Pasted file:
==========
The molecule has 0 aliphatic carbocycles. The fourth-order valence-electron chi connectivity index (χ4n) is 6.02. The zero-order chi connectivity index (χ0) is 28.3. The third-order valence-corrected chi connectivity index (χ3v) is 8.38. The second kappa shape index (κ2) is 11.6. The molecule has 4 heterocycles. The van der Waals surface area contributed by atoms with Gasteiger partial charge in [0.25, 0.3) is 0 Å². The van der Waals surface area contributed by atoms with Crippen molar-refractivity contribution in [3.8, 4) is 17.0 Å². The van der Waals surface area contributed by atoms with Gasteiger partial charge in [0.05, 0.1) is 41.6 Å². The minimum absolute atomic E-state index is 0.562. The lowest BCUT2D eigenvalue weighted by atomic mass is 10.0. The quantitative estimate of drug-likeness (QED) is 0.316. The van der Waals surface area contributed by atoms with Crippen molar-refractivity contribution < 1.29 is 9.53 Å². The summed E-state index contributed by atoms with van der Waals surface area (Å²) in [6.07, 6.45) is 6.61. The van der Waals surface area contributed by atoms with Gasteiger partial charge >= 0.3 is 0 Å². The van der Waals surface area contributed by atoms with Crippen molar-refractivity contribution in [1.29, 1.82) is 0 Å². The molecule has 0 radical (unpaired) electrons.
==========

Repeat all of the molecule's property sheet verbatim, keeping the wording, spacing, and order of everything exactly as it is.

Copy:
The molecule has 0 aliphatic carbocycles. The fourth-order valence-electron chi connectivity index (χ4n) is 6.02. The zero-order chi connectivity index (χ0) is 28.3. The third-order valence-corrected chi connectivity index (χ3v) is 8.38. The second kappa shape index (κ2) is 11.6. The molecule has 4 heterocycles. The van der Waals surface area contributed by atoms with Gasteiger partial charge in [0.25, 0.3) is 0 Å². The van der Waals surface area contributed by atoms with Crippen molar-refractivity contribution in [3.8, 4) is 17.0 Å². The van der Waals surface area contributed by atoms with Gasteiger partial charge in [0.05, 0.1) is 41.6 Å². The minimum absolute atomic E-state index is 0.562. The lowest BCUT2D eigenvalue weighted by atomic mass is 10.0. The quantitative estimate of drug-likeness (QED) is 0.316. The van der Waals surface area contributed by atoms with Crippen molar-refractivity contribution < 1.29 is 9.53 Å². The summed E-state index contributed by atoms with van der Waals surface area (Å²) in [6.07, 6.45) is 6.61. The van der Waals surface area contributed by atoms with Gasteiger partial charge >= 0.3 is 0 Å². The van der Waals surface area contributed by atoms with Crippen molar-refractivity contribution in [1.29, 1.82) is 0 Å². The molecule has 0 radical (unpaired) electrons.